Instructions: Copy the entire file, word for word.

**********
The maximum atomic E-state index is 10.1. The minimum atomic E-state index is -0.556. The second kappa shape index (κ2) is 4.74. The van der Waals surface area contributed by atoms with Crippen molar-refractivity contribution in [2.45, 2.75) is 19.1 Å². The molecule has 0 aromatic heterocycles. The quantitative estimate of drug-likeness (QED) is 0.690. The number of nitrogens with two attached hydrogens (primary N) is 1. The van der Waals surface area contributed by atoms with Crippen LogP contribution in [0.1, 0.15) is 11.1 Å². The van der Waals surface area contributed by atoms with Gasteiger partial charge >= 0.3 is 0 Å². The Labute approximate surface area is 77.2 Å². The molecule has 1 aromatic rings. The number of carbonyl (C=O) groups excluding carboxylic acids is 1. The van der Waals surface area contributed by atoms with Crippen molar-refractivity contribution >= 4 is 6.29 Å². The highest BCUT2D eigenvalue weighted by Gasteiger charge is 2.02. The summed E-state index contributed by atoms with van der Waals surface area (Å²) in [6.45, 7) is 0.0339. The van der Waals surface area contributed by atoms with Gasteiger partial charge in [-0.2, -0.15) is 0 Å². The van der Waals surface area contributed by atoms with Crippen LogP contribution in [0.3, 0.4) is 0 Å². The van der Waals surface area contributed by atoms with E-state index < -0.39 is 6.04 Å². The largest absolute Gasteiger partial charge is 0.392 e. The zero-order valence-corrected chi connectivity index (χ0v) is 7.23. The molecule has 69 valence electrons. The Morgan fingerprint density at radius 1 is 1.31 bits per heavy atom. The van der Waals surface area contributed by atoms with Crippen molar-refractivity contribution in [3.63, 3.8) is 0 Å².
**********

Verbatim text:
The maximum atomic E-state index is 10.1. The minimum atomic E-state index is -0.556. The second kappa shape index (κ2) is 4.74. The van der Waals surface area contributed by atoms with Crippen molar-refractivity contribution in [2.45, 2.75) is 19.1 Å². The molecule has 0 aromatic heterocycles. The quantitative estimate of drug-likeness (QED) is 0.690. The number of nitrogens with two attached hydrogens (primary N) is 1. The van der Waals surface area contributed by atoms with Crippen LogP contribution in [0.1, 0.15) is 11.1 Å². The van der Waals surface area contributed by atoms with Gasteiger partial charge >= 0.3 is 0 Å². The Labute approximate surface area is 77.2 Å². The molecule has 1 aromatic rings. The number of carbonyl (C=O) groups excluding carboxylic acids is 1. The van der Waals surface area contributed by atoms with Crippen molar-refractivity contribution >= 4 is 6.29 Å². The highest BCUT2D eigenvalue weighted by Gasteiger charge is 2.02. The summed E-state index contributed by atoms with van der Waals surface area (Å²) in [6.45, 7) is 0.0339. The van der Waals surface area contributed by atoms with Gasteiger partial charge in [-0.2, -0.15) is 0 Å². The van der Waals surface area contributed by atoms with Crippen LogP contribution in [0.3, 0.4) is 0 Å². The van der Waals surface area contributed by atoms with E-state index < -0.39 is 6.04 Å². The largest absolute Gasteiger partial charge is 0.392 e. The zero-order valence-corrected chi connectivity index (χ0v) is 7.23. The molecule has 69 valence electrons. The Morgan fingerprint density at radius 1 is 1.31 bits per heavy atom. The van der Waals surface area contributed by atoms with Crippen molar-refractivity contribution in [3.63, 3.8) is 0 Å².